By Tom Henry | as published in the October 28, 2017 edition of the Blytheville CN
“Hi ho, Hi ho, its off to work we go!” from the movie “Snow White and the Seven Dwarfs”.
“Another day another dollar,” by Wynn Stewart.
“Its time to make the donuts,” Fred the Baker (played by actor Michael Vale) in commercials for Dunkin’ Donuts from 1981 to 1997.
How many of you can relate to working so hard, for so long and so many days straight that you feel like collapsing and at times question whether you are coming or going?
Truthfully, it’s not all that unique, but it is a shame when that becomes your way of life. It’s a shame when an adult’s dreams are murdered because their lives are no more that making the donuts – for peanuts. Times get tough and the tough go to work!
Infinitely sadder and more shameful is when children can no longer dream. Children are born dreamers. Children are made to dream big! In fact, children are supposed to dream crazy big! When they cease to dream, it is because something was killed inside of them. Sadly, I have witnessed children in this city, even with both parents working full time, struggling financially and unable to hope of crazy dreams for their own life (such going to college, being a doctor or becoming President). That’s unforgivable and it doesn’t have to be that way!
I was honored to be invited to attend Nucor Arkansas’ 25th Anniversary celebration Thursday afternoon and I was amazed to learn that there are approximately 50 employees employed there today that have been there since the day the place opened.
What makes someone stay at the same job for 25 years? Well for me it would have to be a place that pays at least a “living wage” and a job that is meaningful and full of purpose. All other jobs would merely be “until something better comes along!”
All working families deserve electricity, heat and air, water, food, clothes, access to medical care (at least when things get really bad) and a minimum of luxury (internet, television and phone). A car would be nice. I’m angry that many of us don’t.
All children should have access to college if the student works hard and makes good grades. And ultimately, if an employee busts their tails for 25 years, they should have a decent retirement. They should not be as broke at retirement age as they were the day they began their first job.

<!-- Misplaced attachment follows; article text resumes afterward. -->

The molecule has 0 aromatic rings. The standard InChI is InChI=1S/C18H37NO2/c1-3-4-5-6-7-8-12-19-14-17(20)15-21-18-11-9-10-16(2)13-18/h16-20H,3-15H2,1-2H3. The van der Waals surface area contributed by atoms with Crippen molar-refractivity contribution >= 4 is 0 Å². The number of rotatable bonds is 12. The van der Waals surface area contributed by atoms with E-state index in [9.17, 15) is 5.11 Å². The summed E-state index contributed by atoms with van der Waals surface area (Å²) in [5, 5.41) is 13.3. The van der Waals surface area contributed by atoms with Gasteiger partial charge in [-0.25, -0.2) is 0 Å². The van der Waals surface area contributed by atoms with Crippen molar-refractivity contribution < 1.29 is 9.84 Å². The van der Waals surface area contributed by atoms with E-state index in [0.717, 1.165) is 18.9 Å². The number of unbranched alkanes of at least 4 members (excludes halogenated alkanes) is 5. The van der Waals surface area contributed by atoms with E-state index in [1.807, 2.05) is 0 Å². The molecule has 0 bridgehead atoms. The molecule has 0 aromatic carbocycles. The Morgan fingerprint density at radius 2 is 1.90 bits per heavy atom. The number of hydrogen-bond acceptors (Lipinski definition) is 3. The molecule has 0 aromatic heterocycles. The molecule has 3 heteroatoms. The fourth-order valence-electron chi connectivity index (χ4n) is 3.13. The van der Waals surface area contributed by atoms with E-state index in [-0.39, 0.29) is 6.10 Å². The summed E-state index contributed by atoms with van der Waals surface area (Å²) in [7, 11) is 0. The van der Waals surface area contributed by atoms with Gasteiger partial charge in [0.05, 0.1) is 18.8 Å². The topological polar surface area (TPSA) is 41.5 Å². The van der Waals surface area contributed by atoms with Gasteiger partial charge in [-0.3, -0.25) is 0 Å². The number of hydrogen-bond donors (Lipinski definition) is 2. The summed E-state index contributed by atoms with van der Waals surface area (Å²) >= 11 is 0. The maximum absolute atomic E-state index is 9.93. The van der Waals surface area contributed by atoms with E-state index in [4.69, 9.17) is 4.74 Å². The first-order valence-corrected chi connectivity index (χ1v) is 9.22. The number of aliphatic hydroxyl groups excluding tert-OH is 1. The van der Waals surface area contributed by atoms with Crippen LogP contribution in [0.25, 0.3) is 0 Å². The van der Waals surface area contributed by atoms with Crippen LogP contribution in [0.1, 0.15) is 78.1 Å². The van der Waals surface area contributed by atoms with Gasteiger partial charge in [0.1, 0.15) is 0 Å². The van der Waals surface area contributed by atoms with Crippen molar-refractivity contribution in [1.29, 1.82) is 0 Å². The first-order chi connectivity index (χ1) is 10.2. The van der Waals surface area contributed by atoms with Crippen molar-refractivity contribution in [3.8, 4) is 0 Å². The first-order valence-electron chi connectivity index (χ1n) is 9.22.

The fact that so many older people must lose everything that they have acquired after a life of hard work and must go on Medicaid in order to “afford” a doctor or a nursing home is criminal. And for the other “lucky ones”, the fact that so many elderly HAVE TO reverse mortgage their homes to get through their growing retirement years is criminal as well.
The difference between those happy few that have jobs like at Nucor where they make enough to afford all of their “needs” and more than a few of their “wants” and the majority of us that have to “rob Peter to pay Paul” each month because there is more month than monthly pay, is the type of jobs they possess.
Blytheville is very lucky to have as many retail and hospitality jobs as it currently has and hopefully there will be even more in the near future (particularly more diverse restaurants and a movie theater). But those jobs are entry-level positions, intended to be first jobs or jobs for youth – they shouldn’t have to be career positions. They are honest work and honorable jobs, but they should not be the highest job a person can attain after a lifetime of hard work.
Blytheville needs jobs with companies that make things. Real manufacturing jobs that pay a living wage and provide benefit packages sufficient for area families to rise out of poverty through their hard work and merit. But those jobs aren’t coming within the city proper and I don’t blame them. We haven’t created an environment for them.
We must create an environment where there are more good jobs inside the city limits! We don’t just need jobs. We need good jobs that people can get to and that aren’t 20 minutes away by car. Remember, some don’t have cars. The city needs the additional revenue and with more good jobs, comes an increase in disposable income that will grow the retail and hospitality markets and bring in even more revenue.
So how do we get these good jobs? It’s simple, but not easy. First we have to make the city safe. We also have to educate our workforce and children so we are capable of meeting the labor needs of the industries we wish to attract. We must improve our infrastructure so that we can support their basic needs as well. We need to improve our quality of life through cleaner neighborhoods and we need a more vibrant cultural life. We also have to reduce taxes rather than continuing to find reasons to raise them.
Companies WILL take a risk and invest in us, once they see that we invest in ourselves in ways that meet those six things intelligently. But if all they see are slick words and empty promises, they will never come.